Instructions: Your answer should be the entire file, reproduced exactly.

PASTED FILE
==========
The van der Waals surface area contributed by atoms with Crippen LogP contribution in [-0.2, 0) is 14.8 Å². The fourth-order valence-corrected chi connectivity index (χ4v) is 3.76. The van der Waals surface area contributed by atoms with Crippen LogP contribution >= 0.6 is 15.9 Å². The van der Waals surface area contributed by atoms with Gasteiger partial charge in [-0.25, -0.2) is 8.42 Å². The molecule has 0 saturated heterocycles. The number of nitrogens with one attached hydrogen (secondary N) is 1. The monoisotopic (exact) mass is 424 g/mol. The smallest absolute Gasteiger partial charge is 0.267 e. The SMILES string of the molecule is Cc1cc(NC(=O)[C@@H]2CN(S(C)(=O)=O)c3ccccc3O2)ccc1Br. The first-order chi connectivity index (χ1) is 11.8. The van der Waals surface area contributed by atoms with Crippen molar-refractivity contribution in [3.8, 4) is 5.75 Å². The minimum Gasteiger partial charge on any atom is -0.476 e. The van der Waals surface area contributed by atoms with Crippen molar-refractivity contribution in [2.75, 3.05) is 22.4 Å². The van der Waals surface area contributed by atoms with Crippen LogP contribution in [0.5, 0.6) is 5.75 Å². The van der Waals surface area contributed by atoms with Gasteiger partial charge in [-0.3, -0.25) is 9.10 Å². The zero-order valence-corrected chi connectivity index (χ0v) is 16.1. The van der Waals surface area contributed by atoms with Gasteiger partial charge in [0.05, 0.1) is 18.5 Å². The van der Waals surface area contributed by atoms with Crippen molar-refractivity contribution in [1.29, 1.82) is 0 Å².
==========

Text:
The van der Waals surface area contributed by atoms with Crippen LogP contribution in [-0.2, 0) is 14.8 Å². The fourth-order valence-corrected chi connectivity index (χ4v) is 3.76. The van der Waals surface area contributed by atoms with Crippen LogP contribution >= 0.6 is 15.9 Å². The van der Waals surface area contributed by atoms with Gasteiger partial charge in [-0.25, -0.2) is 8.42 Å². The molecule has 0 saturated heterocycles. The number of nitrogens with one attached hydrogen (secondary N) is 1. The monoisotopic (exact) mass is 424 g/mol. The smallest absolute Gasteiger partial charge is 0.267 e. The SMILES string of the molecule is Cc1cc(NC(=O)[C@@H]2CN(S(C)(=O)=O)c3ccccc3O2)ccc1Br. The first-order chi connectivity index (χ1) is 11.8. The van der Waals surface area contributed by atoms with Crippen molar-refractivity contribution in [3.8, 4) is 5.75 Å². The minimum Gasteiger partial charge on any atom is -0.476 e. The van der Waals surface area contributed by atoms with Crippen molar-refractivity contribution in [2.75, 3.05) is 22.4 Å². The van der Waals surface area contributed by atoms with Crippen LogP contribution in [0.5, 0.6) is 5.75 Å². The van der Waals surface area contributed by atoms with Gasteiger partial charge in [-0.3, -0.25) is 9.10 Å². The zero-order valence-corrected chi connectivity index (χ0v) is 16.1. The van der Waals surface area contributed by atoms with Gasteiger partial charge in [0.05, 0.1) is 18.5 Å². The van der Waals surface area contributed by atoms with Crippen molar-refractivity contribution in [1.29, 1.82) is 0 Å².